It is not surprising that new supply chain roles and skills will be required to execute supply chain operations in the future. But how should an organization in an industry that is admittedly steeped in traditional ways of working balance the co-existence of both digital and human work?
Supply chain organizations are facing stiff competition from non-supply-chain companies as well as other functions within their own organization in attracting new skills and are faced with a gap for new talent that balances analytics skills and supply chain expertise.
In order to address the changing skills landscape, decreasing talent pool, shifting demographics including where, how, and when people want to work, and the need to prioritize dexterity over technical know-how, the supply chain of the future will be obliged to focus on these key components:
Digital and human co-existence - Create a modern, digital working environment where employees are less burdened with repetitive tasks, but key decision-making remains with human experience.
Supply chain as a business partner - Change to a culture which makes supply chain a business partner across functions.
Digital center of excellence - Deploy a digital center of excellence to accelerate value creation that focuses investment on the most impactful opportunities across functions..
New roles - Identify roles, skills and behaviors needed to meet an organization’s targets.
"The supply chain workforce will be required to have a broad skill set to inform decision-making, as opposed to deep expertise but little ability to make decisions." – Brian Higgins, Principal and Practice Leader, KPMG Procurement & Operations Advisory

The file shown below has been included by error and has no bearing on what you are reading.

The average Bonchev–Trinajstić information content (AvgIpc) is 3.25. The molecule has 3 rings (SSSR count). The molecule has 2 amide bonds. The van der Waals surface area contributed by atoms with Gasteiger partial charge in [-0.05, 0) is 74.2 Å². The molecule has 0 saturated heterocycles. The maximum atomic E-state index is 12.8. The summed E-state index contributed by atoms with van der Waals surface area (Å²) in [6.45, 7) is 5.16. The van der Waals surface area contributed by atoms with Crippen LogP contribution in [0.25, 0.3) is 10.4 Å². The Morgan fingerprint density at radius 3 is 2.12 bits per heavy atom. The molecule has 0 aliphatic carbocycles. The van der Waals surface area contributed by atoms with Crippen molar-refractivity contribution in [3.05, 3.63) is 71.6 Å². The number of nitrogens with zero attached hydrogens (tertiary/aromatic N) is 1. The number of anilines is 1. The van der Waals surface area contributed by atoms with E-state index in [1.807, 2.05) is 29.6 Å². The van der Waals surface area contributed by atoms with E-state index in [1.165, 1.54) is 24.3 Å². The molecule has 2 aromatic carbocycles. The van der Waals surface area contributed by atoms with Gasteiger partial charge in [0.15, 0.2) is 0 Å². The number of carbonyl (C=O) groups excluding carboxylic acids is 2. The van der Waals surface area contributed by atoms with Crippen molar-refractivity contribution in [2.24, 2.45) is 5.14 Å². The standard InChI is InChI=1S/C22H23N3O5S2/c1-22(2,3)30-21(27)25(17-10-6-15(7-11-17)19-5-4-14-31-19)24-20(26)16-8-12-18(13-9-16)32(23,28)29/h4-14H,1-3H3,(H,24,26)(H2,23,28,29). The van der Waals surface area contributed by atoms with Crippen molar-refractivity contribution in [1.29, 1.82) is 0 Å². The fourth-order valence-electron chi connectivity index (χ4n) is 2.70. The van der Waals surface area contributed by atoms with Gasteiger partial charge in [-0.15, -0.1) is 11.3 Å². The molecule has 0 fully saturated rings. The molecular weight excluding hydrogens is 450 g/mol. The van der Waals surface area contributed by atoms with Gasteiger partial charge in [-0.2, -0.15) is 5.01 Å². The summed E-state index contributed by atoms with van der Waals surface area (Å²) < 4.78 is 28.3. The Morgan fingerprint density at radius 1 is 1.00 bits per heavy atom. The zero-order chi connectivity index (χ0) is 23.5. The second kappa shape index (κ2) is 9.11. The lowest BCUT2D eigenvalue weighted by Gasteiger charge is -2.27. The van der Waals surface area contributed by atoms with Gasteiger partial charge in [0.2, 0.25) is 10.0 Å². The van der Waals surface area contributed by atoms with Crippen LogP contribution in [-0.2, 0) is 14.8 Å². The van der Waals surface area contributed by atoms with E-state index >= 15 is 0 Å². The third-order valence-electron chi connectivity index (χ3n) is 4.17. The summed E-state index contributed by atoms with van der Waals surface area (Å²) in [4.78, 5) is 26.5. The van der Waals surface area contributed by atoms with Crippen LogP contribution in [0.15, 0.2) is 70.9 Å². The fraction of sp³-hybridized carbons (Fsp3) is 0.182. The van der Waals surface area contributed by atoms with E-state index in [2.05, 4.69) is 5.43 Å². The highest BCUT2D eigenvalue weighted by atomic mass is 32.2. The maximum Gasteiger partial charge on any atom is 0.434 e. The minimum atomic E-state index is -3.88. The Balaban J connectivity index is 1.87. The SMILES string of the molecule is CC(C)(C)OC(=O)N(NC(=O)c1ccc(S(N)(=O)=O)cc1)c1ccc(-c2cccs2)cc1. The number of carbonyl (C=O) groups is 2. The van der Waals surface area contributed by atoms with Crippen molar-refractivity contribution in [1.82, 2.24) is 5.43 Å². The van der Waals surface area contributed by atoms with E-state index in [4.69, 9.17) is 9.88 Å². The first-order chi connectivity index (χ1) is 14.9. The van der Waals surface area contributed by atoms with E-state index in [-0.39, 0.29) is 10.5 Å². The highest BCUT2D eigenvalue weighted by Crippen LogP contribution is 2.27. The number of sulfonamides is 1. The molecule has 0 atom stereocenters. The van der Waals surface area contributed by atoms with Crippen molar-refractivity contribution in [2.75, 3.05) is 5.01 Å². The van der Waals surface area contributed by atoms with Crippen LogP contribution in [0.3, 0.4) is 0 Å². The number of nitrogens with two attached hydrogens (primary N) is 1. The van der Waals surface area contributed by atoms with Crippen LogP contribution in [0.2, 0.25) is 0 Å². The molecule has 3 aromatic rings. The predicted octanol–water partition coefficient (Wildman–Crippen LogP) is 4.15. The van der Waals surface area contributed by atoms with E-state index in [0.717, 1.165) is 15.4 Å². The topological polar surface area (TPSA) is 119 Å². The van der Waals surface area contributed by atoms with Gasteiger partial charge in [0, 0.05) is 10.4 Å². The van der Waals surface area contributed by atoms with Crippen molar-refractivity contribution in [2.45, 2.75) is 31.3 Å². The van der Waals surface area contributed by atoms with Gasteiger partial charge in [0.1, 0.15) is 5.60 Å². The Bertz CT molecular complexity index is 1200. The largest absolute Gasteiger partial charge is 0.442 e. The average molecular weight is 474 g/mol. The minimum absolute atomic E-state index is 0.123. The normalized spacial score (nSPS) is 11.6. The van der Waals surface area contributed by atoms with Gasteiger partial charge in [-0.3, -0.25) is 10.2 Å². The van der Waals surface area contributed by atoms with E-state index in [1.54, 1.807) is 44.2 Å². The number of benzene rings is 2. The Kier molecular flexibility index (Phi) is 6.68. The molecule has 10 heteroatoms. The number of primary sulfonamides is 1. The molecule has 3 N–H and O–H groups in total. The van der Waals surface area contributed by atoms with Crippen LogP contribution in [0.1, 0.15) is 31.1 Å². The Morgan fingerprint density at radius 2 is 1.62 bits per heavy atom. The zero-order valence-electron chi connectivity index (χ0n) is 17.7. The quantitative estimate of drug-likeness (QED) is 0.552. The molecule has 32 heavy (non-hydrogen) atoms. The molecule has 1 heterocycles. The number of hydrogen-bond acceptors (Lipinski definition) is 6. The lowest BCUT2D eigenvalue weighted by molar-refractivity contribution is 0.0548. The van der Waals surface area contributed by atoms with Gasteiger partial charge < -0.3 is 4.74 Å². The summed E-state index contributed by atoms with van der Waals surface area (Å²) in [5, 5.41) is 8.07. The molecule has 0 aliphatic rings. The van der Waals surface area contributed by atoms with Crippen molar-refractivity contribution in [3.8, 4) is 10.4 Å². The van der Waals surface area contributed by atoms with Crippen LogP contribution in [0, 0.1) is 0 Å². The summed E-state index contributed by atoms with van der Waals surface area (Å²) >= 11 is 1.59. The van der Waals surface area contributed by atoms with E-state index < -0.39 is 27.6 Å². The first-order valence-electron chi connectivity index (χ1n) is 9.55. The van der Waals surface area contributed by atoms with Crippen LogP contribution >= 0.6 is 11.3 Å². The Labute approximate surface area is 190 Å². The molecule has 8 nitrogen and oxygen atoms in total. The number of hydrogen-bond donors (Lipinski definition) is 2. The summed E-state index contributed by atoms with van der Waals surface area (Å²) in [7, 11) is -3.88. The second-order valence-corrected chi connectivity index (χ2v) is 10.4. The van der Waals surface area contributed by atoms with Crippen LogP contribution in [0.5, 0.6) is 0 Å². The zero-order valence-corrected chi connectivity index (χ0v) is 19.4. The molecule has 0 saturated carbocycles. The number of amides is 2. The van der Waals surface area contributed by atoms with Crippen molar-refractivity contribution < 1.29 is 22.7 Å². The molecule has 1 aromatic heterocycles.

In order to deliver this, supply chain organizations will:
- build a hybrid organizational model for their analytics team in order to capture the benefits of both scale and distribution
- create internal talent programs to develop the role of a citizen data scientist to offer new opportunities for supply chain resources while increasing availability of analytics talent
- acquire and train supply chain resources comfortable with interacting with technology
- develop an operating model which encourages collaboration with academia, 3PLs and internal functions
- increase organizational collaboration, both internal and externally.
An agenda for the future of supply chain
The biggest limitation for supply chains is no longer technologies and what they can do, but rather the imagination of the people who leverage them. As enterprises around the world are facing a perfect storm of change, today’s supply chain leaders must transform business models, organizational structures and operations to thrive today and in the future.